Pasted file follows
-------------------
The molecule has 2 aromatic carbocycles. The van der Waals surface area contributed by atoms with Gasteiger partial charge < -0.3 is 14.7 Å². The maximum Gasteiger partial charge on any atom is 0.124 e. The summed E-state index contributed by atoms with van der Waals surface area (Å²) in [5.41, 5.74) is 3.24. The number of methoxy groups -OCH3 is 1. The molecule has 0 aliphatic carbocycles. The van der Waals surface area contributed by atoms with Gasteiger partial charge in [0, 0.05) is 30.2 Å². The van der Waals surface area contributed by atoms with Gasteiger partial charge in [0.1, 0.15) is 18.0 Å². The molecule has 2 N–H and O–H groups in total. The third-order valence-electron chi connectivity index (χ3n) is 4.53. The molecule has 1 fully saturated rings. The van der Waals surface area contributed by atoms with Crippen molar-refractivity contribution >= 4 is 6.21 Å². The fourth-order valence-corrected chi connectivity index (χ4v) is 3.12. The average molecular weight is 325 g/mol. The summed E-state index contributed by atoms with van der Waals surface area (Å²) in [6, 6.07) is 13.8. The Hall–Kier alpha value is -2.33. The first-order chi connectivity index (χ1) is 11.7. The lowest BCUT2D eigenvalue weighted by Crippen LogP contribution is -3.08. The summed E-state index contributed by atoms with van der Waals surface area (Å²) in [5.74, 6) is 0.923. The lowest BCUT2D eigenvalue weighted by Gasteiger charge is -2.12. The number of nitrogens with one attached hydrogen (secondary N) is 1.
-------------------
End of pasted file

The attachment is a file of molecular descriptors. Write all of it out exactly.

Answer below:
The molecule has 2 aromatic carbocycles. The van der Waals surface area contributed by atoms with Gasteiger partial charge < -0.3 is 14.7 Å². The maximum Gasteiger partial charge on any atom is 0.124 e. The summed E-state index contributed by atoms with van der Waals surface area (Å²) in [5.41, 5.74) is 3.24. The number of methoxy groups -OCH3 is 1. The molecule has 0 aliphatic carbocycles. The van der Waals surface area contributed by atoms with Gasteiger partial charge in [0, 0.05) is 30.2 Å². The van der Waals surface area contributed by atoms with Gasteiger partial charge in [0.1, 0.15) is 18.0 Å². The molecule has 2 N–H and O–H groups in total. The third-order valence-electron chi connectivity index (χ3n) is 4.53. The molecule has 1 fully saturated rings. The van der Waals surface area contributed by atoms with Crippen molar-refractivity contribution >= 4 is 6.21 Å². The fourth-order valence-corrected chi connectivity index (χ4v) is 3.12. The average molecular weight is 325 g/mol. The summed E-state index contributed by atoms with van der Waals surface area (Å²) in [6, 6.07) is 13.8. The Hall–Kier alpha value is -2.33. The first-order chi connectivity index (χ1) is 11.7. The lowest BCUT2D eigenvalue weighted by Crippen LogP contribution is -3.08. The summed E-state index contributed by atoms with van der Waals surface area (Å²) in [5.74, 6) is 0.923. The lowest BCUT2D eigenvalue weighted by Gasteiger charge is -2.12. The number of nitrogens with one attached hydrogen (secondary N) is 1.